Roubini: China/Japan Tension A Threat

January 29, 2014

The world economy looks better than it has in years, but could tensions in Asia ruin the party?

Nouriel Roubini, whose career as an economist reached celebrity status when he predicted the subprime mortgage crisis, is generally much more sanguine about the outlook for the global economy than he was a few years ago, but is now voicing concern about the potential for geopolitical strife between Asia’s two powerhouse countries, Japan and China.

With China in transition and Japan flexing its muscles under Prime Minister Shinzo Abe, Roubini told attendees at ETF.com’s Inside ETFs conference that the possibility of conflict between the two nations was coursing through the meeting of the world’s economic movers and shakers in Davos, Switzerland last week.

“There’s a rise in concern over geopolitical issues,” Roubini told financial advisors at Inside ETFs, the world’s biggest ETF conference. Roubini was delivering one of the keynote addresses on the fourth and final day of the meeting, which is being held at the Westin Diplomat in Hollywood, Fla.

“A limited war between Japan and China is possible—and winnable from China’s perspective,” Roubini said, summarizing the nature of the scuttlebutt in Davos. He noted that Abe has been comparing current tensions to those in 1914, on the eve of the World War I—an ominous way to frame the entire situation, to be sure.

Such a turn of events pitting China and Japan, the world’s Nos. 2 and 3 economies, respectively, would be an enormous setback for the global economy. After all, it’s only been about five years since the market crash that Roubini predicted, and the macro situation, while stabilized, remains fragile.

Indeed, many of the so-called tail risks Roubini was focused on in the past few years, including the over-leveraged banking sector; a debt-gorged eurozone on the verge of collapse; and the legislative wrangling in Washington, D.C., are looking much less dicey.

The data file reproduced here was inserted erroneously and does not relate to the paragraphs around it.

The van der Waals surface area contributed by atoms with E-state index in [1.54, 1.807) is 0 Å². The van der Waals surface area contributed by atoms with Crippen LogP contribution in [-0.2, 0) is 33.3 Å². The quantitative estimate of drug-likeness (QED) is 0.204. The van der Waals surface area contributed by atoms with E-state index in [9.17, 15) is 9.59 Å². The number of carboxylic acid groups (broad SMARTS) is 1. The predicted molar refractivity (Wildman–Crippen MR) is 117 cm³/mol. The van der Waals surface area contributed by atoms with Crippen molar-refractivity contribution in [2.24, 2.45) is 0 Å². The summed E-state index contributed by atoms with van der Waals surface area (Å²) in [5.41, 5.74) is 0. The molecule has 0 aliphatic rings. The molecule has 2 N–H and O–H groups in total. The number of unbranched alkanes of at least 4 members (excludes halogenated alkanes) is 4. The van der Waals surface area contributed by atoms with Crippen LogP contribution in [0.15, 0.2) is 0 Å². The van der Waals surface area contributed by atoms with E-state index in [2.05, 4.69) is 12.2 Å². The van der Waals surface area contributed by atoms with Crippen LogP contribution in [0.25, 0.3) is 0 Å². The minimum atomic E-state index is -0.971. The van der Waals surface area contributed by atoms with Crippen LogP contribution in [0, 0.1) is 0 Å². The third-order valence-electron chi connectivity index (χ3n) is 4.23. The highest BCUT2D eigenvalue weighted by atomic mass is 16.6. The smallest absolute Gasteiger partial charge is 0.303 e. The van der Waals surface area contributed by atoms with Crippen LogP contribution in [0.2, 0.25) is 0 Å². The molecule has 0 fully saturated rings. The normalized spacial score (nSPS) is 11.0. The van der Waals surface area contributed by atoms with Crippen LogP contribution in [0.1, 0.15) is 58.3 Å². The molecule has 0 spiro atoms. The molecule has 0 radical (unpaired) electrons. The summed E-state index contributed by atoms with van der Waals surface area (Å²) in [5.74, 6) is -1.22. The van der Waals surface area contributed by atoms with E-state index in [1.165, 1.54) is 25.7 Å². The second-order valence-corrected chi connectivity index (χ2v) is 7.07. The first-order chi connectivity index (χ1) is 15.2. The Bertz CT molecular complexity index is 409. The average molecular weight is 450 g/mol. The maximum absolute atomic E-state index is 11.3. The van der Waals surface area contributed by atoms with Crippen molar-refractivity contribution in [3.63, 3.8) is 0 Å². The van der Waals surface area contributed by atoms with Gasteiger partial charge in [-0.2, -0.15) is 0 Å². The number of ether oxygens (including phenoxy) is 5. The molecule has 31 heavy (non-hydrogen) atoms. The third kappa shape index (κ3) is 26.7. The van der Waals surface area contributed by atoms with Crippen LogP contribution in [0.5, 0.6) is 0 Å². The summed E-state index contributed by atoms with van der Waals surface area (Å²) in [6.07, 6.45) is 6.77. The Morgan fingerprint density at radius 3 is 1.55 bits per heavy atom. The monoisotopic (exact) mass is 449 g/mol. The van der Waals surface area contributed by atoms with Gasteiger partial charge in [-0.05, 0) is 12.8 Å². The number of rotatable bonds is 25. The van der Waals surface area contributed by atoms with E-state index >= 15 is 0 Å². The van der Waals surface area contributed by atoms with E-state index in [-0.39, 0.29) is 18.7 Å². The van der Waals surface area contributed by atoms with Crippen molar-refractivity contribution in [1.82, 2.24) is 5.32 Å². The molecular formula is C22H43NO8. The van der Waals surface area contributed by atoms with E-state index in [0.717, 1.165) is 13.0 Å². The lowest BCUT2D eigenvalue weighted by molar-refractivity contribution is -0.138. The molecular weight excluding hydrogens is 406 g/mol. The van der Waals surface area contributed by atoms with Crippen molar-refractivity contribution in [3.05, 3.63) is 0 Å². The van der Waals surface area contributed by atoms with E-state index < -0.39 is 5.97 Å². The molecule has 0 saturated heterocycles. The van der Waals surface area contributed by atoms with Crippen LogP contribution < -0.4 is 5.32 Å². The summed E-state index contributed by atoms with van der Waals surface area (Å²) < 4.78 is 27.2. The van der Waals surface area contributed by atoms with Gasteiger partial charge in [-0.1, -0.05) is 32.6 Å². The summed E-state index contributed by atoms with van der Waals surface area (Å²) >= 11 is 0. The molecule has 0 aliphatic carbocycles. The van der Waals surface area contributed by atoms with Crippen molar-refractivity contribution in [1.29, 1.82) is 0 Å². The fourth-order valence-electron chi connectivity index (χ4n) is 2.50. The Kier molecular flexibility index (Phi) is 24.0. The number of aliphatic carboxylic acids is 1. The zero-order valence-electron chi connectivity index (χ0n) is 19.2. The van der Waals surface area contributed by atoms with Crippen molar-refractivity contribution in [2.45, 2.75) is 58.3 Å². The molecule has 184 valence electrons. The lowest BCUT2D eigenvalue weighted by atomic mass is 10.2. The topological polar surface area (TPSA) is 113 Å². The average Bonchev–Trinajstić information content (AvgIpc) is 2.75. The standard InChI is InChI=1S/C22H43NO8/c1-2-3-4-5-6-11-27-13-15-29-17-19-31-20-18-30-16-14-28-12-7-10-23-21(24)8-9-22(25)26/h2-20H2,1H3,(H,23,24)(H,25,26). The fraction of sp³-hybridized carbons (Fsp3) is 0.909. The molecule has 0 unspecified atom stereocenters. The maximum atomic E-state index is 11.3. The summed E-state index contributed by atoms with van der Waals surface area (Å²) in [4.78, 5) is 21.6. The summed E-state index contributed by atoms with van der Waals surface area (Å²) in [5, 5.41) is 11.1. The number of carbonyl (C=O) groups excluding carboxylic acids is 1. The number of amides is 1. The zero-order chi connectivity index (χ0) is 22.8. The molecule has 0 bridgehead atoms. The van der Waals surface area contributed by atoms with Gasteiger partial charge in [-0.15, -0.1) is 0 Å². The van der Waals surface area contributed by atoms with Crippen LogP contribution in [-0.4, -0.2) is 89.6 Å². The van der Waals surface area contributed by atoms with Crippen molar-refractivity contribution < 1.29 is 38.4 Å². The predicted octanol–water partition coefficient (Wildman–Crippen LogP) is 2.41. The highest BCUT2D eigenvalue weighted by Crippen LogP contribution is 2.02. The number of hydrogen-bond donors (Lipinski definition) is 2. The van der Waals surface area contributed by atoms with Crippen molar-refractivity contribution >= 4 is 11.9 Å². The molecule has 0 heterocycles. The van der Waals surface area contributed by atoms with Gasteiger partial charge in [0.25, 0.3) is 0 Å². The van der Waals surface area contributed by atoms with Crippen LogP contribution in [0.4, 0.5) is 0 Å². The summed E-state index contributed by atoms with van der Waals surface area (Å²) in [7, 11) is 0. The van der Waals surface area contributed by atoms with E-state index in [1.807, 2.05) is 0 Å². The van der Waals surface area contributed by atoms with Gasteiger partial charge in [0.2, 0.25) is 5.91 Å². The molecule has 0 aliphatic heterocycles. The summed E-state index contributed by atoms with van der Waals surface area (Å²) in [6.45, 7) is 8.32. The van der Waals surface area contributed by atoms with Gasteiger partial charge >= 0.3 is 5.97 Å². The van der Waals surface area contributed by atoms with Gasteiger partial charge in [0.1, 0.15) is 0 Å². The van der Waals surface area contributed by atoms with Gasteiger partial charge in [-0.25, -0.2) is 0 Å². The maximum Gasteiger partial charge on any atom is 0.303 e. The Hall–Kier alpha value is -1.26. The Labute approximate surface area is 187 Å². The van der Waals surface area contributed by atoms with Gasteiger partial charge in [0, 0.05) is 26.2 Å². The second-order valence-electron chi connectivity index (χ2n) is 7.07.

Economic growth has been continuing around the world, though the fact that ultra-easy monetary policies are likely to continue reflects the delicate nature of the recovery. The job market is improving, but remains relatively weak. Moreover, bank lending remains muted, and the velocity of money is well below what might be associated with rising inflationary pressures.

Thus, bond yields are heading higher, but slowly. Still, there is an outside chance that the rise in asset prices associated with zero-interest-rate policies could lead to frothy markets, and some sort of bubble possibility, Roubini says.

Reprising his more bullish outlook, the man who now calls himself Dr. Reality said that growth in the developed world is likely to be differentiated this year, with U.S. and U.K. expansion seen at 2 percent, while growth in Japan and the eurozone likely to be around 1 percent and 1.6 percent, respectively.

But equities are likely to do better in Japan and the eurozone because of easy money in Japan and, in the case of the eurozone, the relatively low level of prices and resulting high levels of expected returns.

Also, emerging markets are likely to grow at a 5 percent rate this year—below year-earlier levels but at around trend.

He stressed that differentiation—as in developed markets—is also the order of the day, with countries like the Philippines and the Czech Republic relatively robust, and countries like South Africa that are dependent on commodities are relatively fragile.

“Even in the emerging markets, you cannot lump them together. There is a process of differentiation,” Roubini said.

He sees commodities continuing to correct downward and sees the dollar strengthening against a broad array of currencies in developed and developing countries.

 

 

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